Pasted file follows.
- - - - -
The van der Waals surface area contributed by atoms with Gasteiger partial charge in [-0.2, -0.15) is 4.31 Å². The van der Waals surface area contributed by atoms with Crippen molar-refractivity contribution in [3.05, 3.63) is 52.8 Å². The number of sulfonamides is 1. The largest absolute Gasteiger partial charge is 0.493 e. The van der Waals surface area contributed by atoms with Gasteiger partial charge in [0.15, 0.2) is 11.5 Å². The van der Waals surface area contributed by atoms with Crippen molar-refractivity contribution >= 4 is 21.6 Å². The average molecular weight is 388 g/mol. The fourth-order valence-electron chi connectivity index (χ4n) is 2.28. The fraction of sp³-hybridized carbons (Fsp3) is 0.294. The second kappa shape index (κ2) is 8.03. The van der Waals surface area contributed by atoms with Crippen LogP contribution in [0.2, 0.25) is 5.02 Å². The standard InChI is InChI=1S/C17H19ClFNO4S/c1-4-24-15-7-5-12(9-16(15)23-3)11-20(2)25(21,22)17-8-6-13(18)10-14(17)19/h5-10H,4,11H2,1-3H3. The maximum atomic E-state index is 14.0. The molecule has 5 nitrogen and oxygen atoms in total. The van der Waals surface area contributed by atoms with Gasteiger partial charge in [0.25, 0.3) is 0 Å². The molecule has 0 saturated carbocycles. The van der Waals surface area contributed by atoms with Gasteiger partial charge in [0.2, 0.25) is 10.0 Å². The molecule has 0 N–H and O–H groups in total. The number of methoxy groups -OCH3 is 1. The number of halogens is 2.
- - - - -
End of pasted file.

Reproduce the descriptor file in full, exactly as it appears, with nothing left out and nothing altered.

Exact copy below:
The van der Waals surface area contributed by atoms with Gasteiger partial charge in [-0.2, -0.15) is 4.31 Å². The van der Waals surface area contributed by atoms with Crippen molar-refractivity contribution in [3.05, 3.63) is 52.8 Å². The number of sulfonamides is 1. The largest absolute Gasteiger partial charge is 0.493 e. The van der Waals surface area contributed by atoms with Gasteiger partial charge in [0.15, 0.2) is 11.5 Å². The van der Waals surface area contributed by atoms with Crippen molar-refractivity contribution >= 4 is 21.6 Å². The average molecular weight is 388 g/mol. The fourth-order valence-electron chi connectivity index (χ4n) is 2.28. The fraction of sp³-hybridized carbons (Fsp3) is 0.294. The second kappa shape index (κ2) is 8.03. The van der Waals surface area contributed by atoms with Crippen LogP contribution in [0.2, 0.25) is 5.02 Å². The standard InChI is InChI=1S/C17H19ClFNO4S/c1-4-24-15-7-5-12(9-16(15)23-3)11-20(2)25(21,22)17-8-6-13(18)10-14(17)19/h5-10H,4,11H2,1-3H3. The maximum atomic E-state index is 14.0. The molecule has 5 nitrogen and oxygen atoms in total. The van der Waals surface area contributed by atoms with Gasteiger partial charge in [0.25, 0.3) is 0 Å². The molecule has 0 saturated carbocycles. The van der Waals surface area contributed by atoms with Gasteiger partial charge in [0.2, 0.25) is 10.0 Å². The molecule has 0 N–H and O–H groups in total. The number of methoxy groups -OCH3 is 1. The number of halogens is 2.